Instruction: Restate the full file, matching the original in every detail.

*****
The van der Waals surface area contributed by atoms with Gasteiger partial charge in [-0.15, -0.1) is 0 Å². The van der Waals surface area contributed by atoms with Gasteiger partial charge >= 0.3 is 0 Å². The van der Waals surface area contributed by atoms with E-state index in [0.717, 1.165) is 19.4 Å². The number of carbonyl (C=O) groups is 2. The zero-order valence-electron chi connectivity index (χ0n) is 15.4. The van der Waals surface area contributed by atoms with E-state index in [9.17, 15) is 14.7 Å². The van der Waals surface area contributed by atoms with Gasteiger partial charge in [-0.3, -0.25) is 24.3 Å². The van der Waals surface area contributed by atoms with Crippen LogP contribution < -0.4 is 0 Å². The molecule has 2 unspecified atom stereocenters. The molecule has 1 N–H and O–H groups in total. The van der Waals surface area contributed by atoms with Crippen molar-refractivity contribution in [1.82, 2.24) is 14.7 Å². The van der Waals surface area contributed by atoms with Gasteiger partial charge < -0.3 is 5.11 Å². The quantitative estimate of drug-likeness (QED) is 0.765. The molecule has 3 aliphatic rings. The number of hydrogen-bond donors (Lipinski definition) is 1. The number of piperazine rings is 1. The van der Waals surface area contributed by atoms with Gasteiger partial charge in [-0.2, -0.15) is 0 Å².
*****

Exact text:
The van der Waals surface area contributed by atoms with Gasteiger partial charge in [-0.15, -0.1) is 0 Å². The van der Waals surface area contributed by atoms with Gasteiger partial charge >= 0.3 is 0 Å². The van der Waals surface area contributed by atoms with E-state index in [0.717, 1.165) is 19.4 Å². The number of carbonyl (C=O) groups is 2. The zero-order valence-electron chi connectivity index (χ0n) is 15.4. The van der Waals surface area contributed by atoms with E-state index in [9.17, 15) is 14.7 Å². The van der Waals surface area contributed by atoms with Gasteiger partial charge in [-0.3, -0.25) is 24.3 Å². The van der Waals surface area contributed by atoms with Crippen LogP contribution < -0.4 is 0 Å². The molecule has 2 unspecified atom stereocenters. The molecule has 1 N–H and O–H groups in total. The van der Waals surface area contributed by atoms with Crippen molar-refractivity contribution in [1.82, 2.24) is 14.7 Å². The van der Waals surface area contributed by atoms with Gasteiger partial charge < -0.3 is 5.11 Å². The quantitative estimate of drug-likeness (QED) is 0.765. The molecule has 3 aliphatic rings. The number of hydrogen-bond donors (Lipinski definition) is 1. The number of piperazine rings is 1. The van der Waals surface area contributed by atoms with Gasteiger partial charge in [-0.2, -0.15) is 0 Å².